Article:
Dimming their thrashy edge, The Far Field is isolated in introspection, for a polished listen that begs to be shaken from its brooding rumination.
May 3, 2017 | by Amanda Scigaj
The Far Field
It’s hard to discuss art-school synth romantics Future Islands without discussing their previous album, 2014’s breakthrough Singles, and their ebullient performance on Letterman that catapulted them into the public consciousness. Singles was more polished and experienced than previous efforts; it studied abroad in Europe for a semester. It tried Durian fruit late one night. It joined a discussion group and finished Infinite Jest. With their latest full-length release The Far Field on 4AD three years later, the listener gets a more insular record that discusses loneliness, romance, and the road, amplified with their eponymous oxygenated synth rhythms. Perhaps this might not be what long-time listeners of Future Islands want; compared to their positively pyrotechnic 2008 debut Wave Like Home, The Far Field is less fist-pumping, and more wistful. Has the onset of mainstream exposure caused Future Islands to leave their edge behind?
Despite slowly coming in with an airy, lonely feel, the opening “Aladdin” knocked the wind out of me. The tune loosens the lid on an emotional landscape that affected me more than I care to admit — like running into an old flame and upending the deep-seated feelings you suppressed. Over the course of their six albums, Samuel T. Herring has continued to possess a Brando-esque quality as a frontman; brooding and chest thumping at one turn, while cradling the lyrics like a missed loved one in another.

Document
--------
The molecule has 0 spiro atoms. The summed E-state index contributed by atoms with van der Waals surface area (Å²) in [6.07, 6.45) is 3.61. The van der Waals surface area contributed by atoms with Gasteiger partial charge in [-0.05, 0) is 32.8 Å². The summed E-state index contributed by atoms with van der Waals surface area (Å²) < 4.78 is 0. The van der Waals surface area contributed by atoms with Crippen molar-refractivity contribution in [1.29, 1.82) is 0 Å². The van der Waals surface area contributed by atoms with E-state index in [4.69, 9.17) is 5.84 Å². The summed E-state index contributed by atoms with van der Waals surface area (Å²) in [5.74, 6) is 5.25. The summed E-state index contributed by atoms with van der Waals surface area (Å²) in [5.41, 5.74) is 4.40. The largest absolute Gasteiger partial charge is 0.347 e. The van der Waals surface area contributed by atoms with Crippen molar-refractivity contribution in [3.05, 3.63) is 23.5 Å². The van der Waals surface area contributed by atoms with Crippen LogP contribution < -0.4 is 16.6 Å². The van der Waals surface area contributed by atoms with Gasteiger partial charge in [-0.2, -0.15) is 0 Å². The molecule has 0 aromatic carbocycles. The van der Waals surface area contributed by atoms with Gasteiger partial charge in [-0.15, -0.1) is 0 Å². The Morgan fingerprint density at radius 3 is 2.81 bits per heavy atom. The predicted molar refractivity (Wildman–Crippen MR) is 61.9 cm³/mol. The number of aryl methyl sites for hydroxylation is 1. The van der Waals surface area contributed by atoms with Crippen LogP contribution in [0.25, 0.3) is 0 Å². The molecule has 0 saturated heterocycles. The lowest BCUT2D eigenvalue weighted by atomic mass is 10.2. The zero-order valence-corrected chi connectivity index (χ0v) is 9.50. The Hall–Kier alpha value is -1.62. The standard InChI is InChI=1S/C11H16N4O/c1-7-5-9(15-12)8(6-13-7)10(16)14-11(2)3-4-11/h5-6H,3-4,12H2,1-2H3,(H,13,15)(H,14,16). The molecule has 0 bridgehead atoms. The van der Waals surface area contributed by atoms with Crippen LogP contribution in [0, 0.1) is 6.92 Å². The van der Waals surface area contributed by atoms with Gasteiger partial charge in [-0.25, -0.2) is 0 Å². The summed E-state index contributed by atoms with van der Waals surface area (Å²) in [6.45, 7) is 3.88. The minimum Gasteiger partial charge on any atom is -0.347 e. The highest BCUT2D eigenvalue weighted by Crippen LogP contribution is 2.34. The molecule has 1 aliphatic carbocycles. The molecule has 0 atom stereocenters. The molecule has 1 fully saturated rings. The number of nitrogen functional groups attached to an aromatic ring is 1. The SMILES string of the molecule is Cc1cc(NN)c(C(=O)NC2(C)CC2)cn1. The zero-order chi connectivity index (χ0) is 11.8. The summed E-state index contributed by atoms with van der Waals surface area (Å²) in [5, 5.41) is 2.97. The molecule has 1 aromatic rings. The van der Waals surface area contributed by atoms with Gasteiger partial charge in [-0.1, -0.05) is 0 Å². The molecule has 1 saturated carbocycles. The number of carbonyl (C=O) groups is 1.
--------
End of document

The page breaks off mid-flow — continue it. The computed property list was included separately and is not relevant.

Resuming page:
Such care is administered in the second track, “Time on Her Side.” Herring asks the question so many of us have alone in the dark, looking out into the world, “Do they think about me, because I’m sure as hell thinking about them.” Future Islands the band provide the antithesis to the title “Beauty of the Road”; about a love lost to years of touring, the appeal of the road melting with a single look in a lost love’s eyes.
Hindsight and reminiscence are key themes that proliferate throughout The Far Field, against a backdrop of dreamy, intricate rhythms provided by keyboardist William Cashion and guitarist Gerrit Wilmers. “North Star” risks life and limb to fulfill a second chance, while “Day Glow Fire” reflects “We used to talk until the sun come up / We used to walk / We used to run,” against a groove with origins in New Order’s “Ceremony.” The jocular Debbie Harry duet “Shadows” is nearly buried on the album, both in the track order and against other cuts. Ethereal in its opening, Harry comes in soft for the chorus, before a polished call-and-response, injecting a necessary effeteness against Herring’s machismo.
The Far Field ends with “Black Rose,” the song closing with Herring repeating "stay, stay, stay"; the words gradually fading out, just as “Aladdin” slowly crept into your ear, and bookending the album. The album doesn’t have the devil-may-care energy of such early songs as “Old Friend,” and towards the middle of the album, a jolt of that would be welcome. Over nine years, lineup permutations, and thousands of venues both decrepit and grand, the band has clamped down on sound that reflects these experiences, retaining their romantic synth qualities, if no longer the thrash-dance sensibility.